By Dan Clifford, publisher
© 2007 The Medical-Legal News
The Colorado Court of Appeals recently reversed a lower court judgment and held that State Farm violated the state’s No-Fault and Deceptive Practices Acts by refusing to pay, based on what a computer database told it, “reasonable and necessary expenses” for medical costs incurred in a car wreck.
State Farm had argued that its refusal to pay submitted bills occurred because the charges were higher than comparative costs for the given geographic area. This defense hit a snafu — the treating orthopedic surgeon of the insured was the only one in the geographic area about whom data could have been compiled.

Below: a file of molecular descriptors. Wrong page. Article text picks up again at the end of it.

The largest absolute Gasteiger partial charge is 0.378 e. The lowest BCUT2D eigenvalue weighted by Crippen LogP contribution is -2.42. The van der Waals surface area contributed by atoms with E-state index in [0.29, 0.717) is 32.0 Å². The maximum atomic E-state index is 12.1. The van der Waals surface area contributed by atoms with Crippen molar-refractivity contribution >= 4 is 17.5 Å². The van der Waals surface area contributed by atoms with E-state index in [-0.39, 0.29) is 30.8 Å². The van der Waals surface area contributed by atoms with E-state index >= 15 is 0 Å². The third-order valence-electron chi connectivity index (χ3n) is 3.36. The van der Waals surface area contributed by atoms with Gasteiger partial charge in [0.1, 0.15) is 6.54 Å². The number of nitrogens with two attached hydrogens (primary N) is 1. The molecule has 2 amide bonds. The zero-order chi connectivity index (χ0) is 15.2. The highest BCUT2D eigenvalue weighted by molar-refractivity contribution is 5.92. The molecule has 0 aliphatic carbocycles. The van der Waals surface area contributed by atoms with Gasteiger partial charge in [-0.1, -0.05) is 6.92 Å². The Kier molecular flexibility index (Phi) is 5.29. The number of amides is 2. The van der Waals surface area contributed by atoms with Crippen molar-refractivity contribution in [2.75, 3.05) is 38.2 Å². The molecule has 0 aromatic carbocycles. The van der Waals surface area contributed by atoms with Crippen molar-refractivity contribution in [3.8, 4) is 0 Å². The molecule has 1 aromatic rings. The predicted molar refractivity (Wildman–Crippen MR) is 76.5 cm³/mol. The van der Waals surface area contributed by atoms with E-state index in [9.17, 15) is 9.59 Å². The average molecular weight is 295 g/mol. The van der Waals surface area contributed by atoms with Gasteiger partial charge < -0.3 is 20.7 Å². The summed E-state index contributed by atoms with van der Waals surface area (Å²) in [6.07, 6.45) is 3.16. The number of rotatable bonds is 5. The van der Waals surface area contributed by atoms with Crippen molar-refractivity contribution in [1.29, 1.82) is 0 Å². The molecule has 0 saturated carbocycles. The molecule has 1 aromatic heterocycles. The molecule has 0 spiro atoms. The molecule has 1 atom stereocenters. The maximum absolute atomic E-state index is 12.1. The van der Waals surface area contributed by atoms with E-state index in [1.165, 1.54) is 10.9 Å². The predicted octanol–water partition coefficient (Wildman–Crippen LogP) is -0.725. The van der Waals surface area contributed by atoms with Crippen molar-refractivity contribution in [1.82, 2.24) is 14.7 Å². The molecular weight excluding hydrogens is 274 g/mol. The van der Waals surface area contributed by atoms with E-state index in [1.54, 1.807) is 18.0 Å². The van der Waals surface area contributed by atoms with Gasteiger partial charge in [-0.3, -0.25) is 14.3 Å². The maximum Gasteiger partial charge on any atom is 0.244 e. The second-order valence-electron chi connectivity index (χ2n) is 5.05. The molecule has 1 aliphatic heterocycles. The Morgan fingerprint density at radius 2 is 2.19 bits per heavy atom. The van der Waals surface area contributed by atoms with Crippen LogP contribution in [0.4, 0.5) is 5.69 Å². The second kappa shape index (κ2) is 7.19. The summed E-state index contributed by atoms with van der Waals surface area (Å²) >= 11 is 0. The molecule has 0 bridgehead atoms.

State Farm submits charges to the Medico database through the Sloans Lake Auto Injury Management program. The court noted that the use of such computer programs does not exempt an insurer from paying all reasonable expenses to the insured, and added that “…when an insurer unilaterally denies benefits it deems to be unreasonable, it assumes the risk of suits by the insured party.”
By reversing the lower court, the high court left open the possibility that class actions against State Farm are still on the table, as numerous insureds have had claims paid based on State Farm’s exclusive use of the computer database. •
(Reyher v. State Farm, No. 06CA0239, 2007).